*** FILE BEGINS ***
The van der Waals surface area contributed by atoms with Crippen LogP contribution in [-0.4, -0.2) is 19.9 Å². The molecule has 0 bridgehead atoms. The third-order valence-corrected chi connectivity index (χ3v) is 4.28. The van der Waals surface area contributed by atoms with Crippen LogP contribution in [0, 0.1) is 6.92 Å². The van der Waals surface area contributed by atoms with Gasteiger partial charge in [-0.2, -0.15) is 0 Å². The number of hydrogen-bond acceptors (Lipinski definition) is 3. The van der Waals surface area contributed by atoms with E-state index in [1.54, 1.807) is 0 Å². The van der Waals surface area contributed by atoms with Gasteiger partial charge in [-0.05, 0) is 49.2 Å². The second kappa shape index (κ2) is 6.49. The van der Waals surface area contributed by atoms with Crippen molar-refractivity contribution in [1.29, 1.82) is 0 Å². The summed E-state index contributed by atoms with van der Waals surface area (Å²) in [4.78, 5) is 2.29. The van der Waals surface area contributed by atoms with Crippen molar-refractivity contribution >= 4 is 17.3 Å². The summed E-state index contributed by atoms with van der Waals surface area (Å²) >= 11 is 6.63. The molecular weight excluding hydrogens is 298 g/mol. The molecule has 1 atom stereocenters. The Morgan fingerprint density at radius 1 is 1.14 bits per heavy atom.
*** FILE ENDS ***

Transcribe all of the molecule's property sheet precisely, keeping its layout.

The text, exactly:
The van der Waals surface area contributed by atoms with Crippen LogP contribution in [-0.4, -0.2) is 19.9 Å². The molecule has 0 bridgehead atoms. The third-order valence-corrected chi connectivity index (χ3v) is 4.28. The van der Waals surface area contributed by atoms with Crippen LogP contribution in [0, 0.1) is 6.92 Å². The van der Waals surface area contributed by atoms with Gasteiger partial charge in [-0.2, -0.15) is 0 Å². The number of hydrogen-bond acceptors (Lipinski definition) is 3. The van der Waals surface area contributed by atoms with E-state index in [1.54, 1.807) is 0 Å². The van der Waals surface area contributed by atoms with Gasteiger partial charge in [-0.05, 0) is 49.2 Å². The second kappa shape index (κ2) is 6.49. The van der Waals surface area contributed by atoms with Crippen molar-refractivity contribution in [1.29, 1.82) is 0 Å². The summed E-state index contributed by atoms with van der Waals surface area (Å²) in [4.78, 5) is 2.29. The van der Waals surface area contributed by atoms with Crippen molar-refractivity contribution >= 4 is 17.3 Å². The summed E-state index contributed by atoms with van der Waals surface area (Å²) >= 11 is 6.63. The molecular weight excluding hydrogens is 298 g/mol. The molecule has 1 atom stereocenters. The Morgan fingerprint density at radius 1 is 1.14 bits per heavy atom.